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Hack Week Continues: Essential Winter Survival Kit

Hack Week Continues: Essential Winter Survival Kit

by Stephen BrownNovember 29, 2015

 

How to Make a Winter Survival Kit

As tens of thousands of Atlanta motorists are stuck on frozen highways in frigid conditions, most of them do not have any survival gear whatsoever. Everyone should carry a Survival Kit in their car. In an emergency, it could save your life and the lives of your passengers. Here is what you need:

Always keep these items in your car whether you live in moderate climates or not, the survival premise is the same.

Winter Survival Kit

  • minimum of 48 ¬†bottles of water
  • windshield scraper or old broom
  • flashlight with extra batteries
  • battery powered radio
  • snack food including energy bars
  • raisins and mini candy bars
  • matches and small candles
  • small hand held shovel
  • extra hats, socks and mittens
  • First aid kit with pocket knife
  • Necessary medications
  • blankets or sleeping bag
  • tow chain or rope
  • road salt, sand, or cat litter for traction
  • jumper cables
  • emergency flares and reflectors
  • fluorescent distress flag and whistle to attract attention
  • Cell phone adapter to plug into lighter

Kit tips:

  • Reverse batteries in flashlight to avoid accidental switching and burnout.
  • Store necessary items in the passenger compartment in case the trunk is jammed or frozen shut.
  • Choose small packages of food that you can eat hot or cold.

Survival tips:

  • Prepare your vehicle: Make sure you keep your gas tank at least half full.
  • Be easy to find: Tell someone where you are going and the route you will take.
  • If stuck: Tie a florescent flag (from your kit) on your antenna or hang it out the window. At night, keep your dome light on. Rescue crews can see a small glow at a distance. To reduce battery drain, use emergency flashers only if you hear approaching vehicles. If you’re with someone else, make sure at least one person is awake and keeping watch for help at all times.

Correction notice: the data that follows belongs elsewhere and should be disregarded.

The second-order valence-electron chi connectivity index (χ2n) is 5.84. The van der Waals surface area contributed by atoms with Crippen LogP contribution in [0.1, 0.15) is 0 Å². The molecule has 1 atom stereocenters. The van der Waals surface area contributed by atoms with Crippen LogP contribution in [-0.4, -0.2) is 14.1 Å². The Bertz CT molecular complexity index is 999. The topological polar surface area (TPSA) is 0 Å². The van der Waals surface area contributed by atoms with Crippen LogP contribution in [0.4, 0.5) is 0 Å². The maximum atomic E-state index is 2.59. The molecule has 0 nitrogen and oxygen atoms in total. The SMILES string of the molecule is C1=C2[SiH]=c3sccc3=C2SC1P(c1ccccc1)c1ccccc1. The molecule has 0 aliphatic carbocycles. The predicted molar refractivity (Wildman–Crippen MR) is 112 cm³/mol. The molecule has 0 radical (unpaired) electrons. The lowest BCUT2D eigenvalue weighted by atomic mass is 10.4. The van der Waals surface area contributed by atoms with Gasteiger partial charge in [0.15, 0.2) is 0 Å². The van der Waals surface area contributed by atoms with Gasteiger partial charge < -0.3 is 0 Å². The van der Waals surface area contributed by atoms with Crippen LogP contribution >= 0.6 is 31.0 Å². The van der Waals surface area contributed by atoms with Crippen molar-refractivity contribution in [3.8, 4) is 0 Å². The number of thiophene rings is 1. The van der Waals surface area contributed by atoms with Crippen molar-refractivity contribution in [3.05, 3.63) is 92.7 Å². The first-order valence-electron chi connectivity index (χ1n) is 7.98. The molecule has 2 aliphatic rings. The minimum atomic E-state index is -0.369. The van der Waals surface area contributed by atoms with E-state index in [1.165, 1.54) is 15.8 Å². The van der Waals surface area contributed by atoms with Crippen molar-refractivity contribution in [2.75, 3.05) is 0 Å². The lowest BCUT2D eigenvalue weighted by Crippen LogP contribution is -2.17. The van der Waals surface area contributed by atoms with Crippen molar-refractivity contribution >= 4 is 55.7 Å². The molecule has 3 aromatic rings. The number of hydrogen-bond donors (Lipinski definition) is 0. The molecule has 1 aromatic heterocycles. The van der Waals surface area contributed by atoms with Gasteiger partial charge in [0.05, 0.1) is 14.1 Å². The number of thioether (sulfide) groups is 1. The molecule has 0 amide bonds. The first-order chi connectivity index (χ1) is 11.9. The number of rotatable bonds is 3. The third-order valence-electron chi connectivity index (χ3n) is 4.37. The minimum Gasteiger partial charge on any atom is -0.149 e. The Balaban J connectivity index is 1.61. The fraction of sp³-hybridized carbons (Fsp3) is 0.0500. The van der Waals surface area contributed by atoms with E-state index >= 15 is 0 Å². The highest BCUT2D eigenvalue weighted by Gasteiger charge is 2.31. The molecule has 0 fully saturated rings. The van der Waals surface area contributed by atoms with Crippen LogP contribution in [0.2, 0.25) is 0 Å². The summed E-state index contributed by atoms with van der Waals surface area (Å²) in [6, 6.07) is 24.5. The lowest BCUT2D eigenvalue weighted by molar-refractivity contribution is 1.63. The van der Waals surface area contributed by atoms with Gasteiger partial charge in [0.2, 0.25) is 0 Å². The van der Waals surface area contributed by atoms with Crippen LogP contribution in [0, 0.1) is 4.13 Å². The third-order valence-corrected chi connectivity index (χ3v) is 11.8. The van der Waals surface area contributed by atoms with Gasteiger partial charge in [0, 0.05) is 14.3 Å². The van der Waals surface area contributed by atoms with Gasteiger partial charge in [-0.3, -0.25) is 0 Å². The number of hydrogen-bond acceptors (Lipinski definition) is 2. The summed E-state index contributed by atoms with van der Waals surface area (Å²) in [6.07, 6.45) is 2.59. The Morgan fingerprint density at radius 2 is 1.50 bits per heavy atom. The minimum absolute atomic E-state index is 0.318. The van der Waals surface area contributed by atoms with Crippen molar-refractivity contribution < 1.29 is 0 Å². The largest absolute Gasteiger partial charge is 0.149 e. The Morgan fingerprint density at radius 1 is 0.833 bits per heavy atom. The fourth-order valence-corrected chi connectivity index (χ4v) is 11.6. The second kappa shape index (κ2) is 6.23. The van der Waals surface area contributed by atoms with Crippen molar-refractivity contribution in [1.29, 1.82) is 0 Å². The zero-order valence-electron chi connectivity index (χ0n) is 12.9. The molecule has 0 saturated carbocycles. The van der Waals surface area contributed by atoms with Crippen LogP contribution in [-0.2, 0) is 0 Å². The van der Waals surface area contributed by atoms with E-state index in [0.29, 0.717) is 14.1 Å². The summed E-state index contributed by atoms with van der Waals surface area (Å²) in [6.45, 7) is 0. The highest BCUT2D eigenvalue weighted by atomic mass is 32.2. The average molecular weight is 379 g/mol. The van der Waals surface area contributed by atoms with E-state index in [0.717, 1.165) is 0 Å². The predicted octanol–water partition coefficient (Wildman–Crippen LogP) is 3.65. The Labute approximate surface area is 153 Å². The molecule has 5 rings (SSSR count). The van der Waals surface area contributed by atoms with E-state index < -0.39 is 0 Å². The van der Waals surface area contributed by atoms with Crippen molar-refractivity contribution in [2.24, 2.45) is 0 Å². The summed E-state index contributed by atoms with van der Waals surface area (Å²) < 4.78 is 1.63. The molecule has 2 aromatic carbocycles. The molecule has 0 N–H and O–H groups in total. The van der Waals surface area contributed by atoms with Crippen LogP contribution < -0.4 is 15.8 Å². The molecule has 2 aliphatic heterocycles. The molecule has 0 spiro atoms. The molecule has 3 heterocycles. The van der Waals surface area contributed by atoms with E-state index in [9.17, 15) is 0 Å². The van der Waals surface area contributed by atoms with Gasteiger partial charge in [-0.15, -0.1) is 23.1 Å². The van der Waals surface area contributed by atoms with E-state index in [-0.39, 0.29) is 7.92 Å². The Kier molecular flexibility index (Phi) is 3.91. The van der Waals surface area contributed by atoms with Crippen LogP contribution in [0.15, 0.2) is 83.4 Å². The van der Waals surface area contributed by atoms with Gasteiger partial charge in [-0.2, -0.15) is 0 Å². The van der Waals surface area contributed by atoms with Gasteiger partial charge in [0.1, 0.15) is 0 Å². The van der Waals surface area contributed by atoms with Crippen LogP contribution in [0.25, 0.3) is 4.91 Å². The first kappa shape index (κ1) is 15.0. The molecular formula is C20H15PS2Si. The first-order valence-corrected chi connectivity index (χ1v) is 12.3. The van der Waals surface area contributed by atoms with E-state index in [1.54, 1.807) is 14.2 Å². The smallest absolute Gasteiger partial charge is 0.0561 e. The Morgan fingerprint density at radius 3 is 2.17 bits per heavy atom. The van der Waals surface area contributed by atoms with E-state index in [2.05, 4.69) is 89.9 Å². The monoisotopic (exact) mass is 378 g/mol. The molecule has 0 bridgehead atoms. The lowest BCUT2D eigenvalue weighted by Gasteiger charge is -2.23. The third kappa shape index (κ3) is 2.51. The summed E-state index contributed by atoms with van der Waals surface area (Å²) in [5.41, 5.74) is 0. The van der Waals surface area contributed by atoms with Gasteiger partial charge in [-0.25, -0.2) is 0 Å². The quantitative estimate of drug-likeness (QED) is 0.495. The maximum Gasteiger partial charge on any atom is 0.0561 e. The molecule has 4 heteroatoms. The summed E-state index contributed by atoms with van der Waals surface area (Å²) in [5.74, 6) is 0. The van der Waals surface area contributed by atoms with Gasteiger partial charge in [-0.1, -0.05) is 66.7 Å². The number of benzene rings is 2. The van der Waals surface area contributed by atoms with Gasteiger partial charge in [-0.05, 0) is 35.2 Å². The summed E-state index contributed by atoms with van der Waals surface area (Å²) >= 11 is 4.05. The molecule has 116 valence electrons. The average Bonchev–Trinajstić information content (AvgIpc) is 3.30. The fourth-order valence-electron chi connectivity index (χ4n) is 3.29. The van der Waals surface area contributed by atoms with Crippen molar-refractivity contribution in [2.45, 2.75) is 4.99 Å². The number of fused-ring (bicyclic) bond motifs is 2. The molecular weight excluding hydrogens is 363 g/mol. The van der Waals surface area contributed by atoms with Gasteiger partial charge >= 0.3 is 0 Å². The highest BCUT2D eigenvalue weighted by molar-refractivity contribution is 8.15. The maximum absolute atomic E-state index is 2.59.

• Stay in your vehicle: Walking in a storm can be very dangerous. You might become lost or exhausted. Your vehicle is a good shelter.
  • Avoid Overexertion: Shoveling snow or pushing your car takes a lot of effort in storm conditions. Don’t risk a heart attack or injury. That work can also make you hot and sweaty. Wet clothing loses insulation value, making you susceptible to hypothermia.
  • Fresh Air: It’s better to be cold and awake than comfortably warm and sleepy. Snow can plug your vehicle’s exhaust system and cause deadly carbon monoxide gas to enter your car. Only run the engine for 10 minutes an hour and make sure the exhaust pipe is free of snow. Keeping a window open a crack while running the engine is also a good idea.
  • Don’t expect to be comfortable: You want to survive until you’re found.

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About The Author
Stephen Brown
Stephen Brown @SteveBTech is a Technology Entrepreneur, & Int'l CES Judge. Along with being the founder of DigiLyfe, and Nubby.co, he is the founder of DigitalAfro.com, & StemStars.org an organization that teaches K-12 Students Science & Technology.

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